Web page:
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20.3 Protocol conventions

The GTP is currently unfinished and unstandardized. It is hoped that it will grow to fill the needs currently served by the GMP and perhaps other functions. As it is yet unstandardized, this section gives some general remarks which we hope will constrain its development. We also discuss how the GTP is implemented in GNU Go, for the benefit of anyone wishing to add new commands. Notice that the current set of GTP commands is a mix of generally useful ones and highly GNU Go specific ones. Only the former should be part of a standardized protocol while the latter should be private extensions.

The purpose of the protocol is machine-machine communication. It may be tempting to modify the protocol so that it becomes more comfortable for the human user, for example with an automatic showboard after every move. This is absolutely not the purpose of the protocol! Use the ascii interface instead if you're inclined to make such a change.

Newlines are implemented differently on different operating systems. On Unix, a newline is just a line feed LF (ascii \012). On DOS/Windows it is CRLF (\013\012). Thus whether GNU Go sends a carriage return with the line feed depends on which platform it is compiled for. The arbiter should silently discard carriage returns.

Applications using GTP should never have to guess about the basic structure of the responses, defined above. The basic construction for coding a GTP command can be found in gtp_countlib():

 
static int
gtp_countlib(char *s, int id)
{
  int i, j;
  if (!gtp_decode_coord(s, &i, &j))
    return gtp_failure(id, "invalid coordinate");

  if (p[i][j] == EMPTY)
    return gtp_failure(id, "vertex must not be empty");

  return gtp_success(id, "%d", countlib(POS(i, j)));
}

The functions gtp_failure() and gtp_success() automatically ensures the specified response format, assuming the strings they are printing do not end with a newline.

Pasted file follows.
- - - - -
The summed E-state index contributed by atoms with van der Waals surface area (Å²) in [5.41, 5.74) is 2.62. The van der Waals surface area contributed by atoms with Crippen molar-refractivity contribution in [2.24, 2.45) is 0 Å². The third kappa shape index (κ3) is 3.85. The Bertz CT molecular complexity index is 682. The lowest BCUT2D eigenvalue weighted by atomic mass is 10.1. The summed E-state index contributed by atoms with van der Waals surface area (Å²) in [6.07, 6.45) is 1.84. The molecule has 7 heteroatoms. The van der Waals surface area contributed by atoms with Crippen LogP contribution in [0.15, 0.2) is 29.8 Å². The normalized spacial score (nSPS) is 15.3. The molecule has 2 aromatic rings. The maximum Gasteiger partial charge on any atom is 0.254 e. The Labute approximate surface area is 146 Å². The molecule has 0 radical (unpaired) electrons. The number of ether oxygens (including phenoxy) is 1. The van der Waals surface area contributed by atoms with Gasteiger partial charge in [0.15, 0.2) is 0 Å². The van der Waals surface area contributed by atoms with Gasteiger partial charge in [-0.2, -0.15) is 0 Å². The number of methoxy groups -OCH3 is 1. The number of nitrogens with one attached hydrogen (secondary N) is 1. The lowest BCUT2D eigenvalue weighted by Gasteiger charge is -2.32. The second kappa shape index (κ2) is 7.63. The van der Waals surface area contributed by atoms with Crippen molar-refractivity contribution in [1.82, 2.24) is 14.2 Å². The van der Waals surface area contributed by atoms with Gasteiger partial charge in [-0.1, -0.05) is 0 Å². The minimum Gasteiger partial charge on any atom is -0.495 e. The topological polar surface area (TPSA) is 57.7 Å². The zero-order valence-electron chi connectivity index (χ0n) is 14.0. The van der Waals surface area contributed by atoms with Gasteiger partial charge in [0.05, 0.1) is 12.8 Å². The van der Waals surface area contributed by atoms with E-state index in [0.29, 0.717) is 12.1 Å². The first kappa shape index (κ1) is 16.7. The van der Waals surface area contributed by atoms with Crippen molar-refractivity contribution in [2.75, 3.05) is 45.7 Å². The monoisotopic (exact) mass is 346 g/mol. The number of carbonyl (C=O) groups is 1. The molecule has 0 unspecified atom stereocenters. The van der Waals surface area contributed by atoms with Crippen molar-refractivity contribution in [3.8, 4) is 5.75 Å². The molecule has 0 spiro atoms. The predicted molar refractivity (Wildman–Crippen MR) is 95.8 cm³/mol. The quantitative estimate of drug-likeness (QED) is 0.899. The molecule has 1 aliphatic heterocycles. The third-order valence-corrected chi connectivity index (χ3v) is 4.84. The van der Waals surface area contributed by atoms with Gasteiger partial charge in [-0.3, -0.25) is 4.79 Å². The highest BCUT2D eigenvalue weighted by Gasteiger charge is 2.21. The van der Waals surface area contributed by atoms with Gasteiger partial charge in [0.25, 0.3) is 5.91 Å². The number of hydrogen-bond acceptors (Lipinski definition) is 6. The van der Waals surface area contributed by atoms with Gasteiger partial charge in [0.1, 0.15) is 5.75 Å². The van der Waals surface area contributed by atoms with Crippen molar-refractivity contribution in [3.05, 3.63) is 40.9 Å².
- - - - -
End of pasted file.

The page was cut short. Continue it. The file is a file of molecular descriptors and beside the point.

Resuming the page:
Sometimes the output is too complex for use with gtp_success, e.g. if we want to print vertices, which gtp_success() doesn't support. Then we have to fall back to the construction in e.g. gtp_genmove_white():

 
static int
gtp_genmove_white(char *s, int id)
{
  int i, j;
  UNUSED(s);
  if (genmove(&i, &j, WHITE) >= 0)
    play_move(POS(i, j), WHITE);

  gtp_printid(id, GTP_SUCCESS);
  gtp_print_vertex(i, j);
  return gtp_finish_response();
}

Here gtp_printid() writes the equal sign and the request id while gtp_finish_response() adds the final two newlines. The next example is from gtp_influence():

 
  gtp_printid(id, GTP_SUCCESS);
  get_initial_influence(color, 1, white_influence,
			black_influence, influence_regions);
  print_influence(white_influence, black_influence, influence_regions);
  /* We already have one newline, thus can't use gtp_finish_response(). */
  gtp_printf("\n");
  return GTP_OK;

As we have said, the response should be finished with two newlines. Here we have to finish up the response ourselves since we already have one newline in place.

One problem that can be expected to be common is that an engine happens to finish its response with three (or more) rather than two consecutive newlines. This is an error by the engine that the controller can easily detect and ignore. Thus a well behaved engine should not send stray newlines, but should they appear the controller should ignore them. The opposite problem of an engine failing to properly finish its response with two newlines will result in deadlock. Don't do this mistake!

Although it doesn't suffice in more complex cases, gtp_success() is by far the most convenient construction when it does. For example, the function gtp_report_uncertainty takes a single argument which is expected to be "on" or "off", after which it sets the value of report_uncertainty, a variable which affects the form of future GTP responses, reports success, and exits. The function is coded thus:

 
static int
gtp_report_uncertainty(char *s, int id)
{
  if (!strncmp(s, "on", 2)) {
    report_uncertainty = 1;
    return gtp_success(id, "");
  }
  if (!strncmp(s, "off", 3)) {
    report_uncertainty = 0;
    return gtp_success(id, "");
  }
  return gtp_failure(id, "invalid argument");
}


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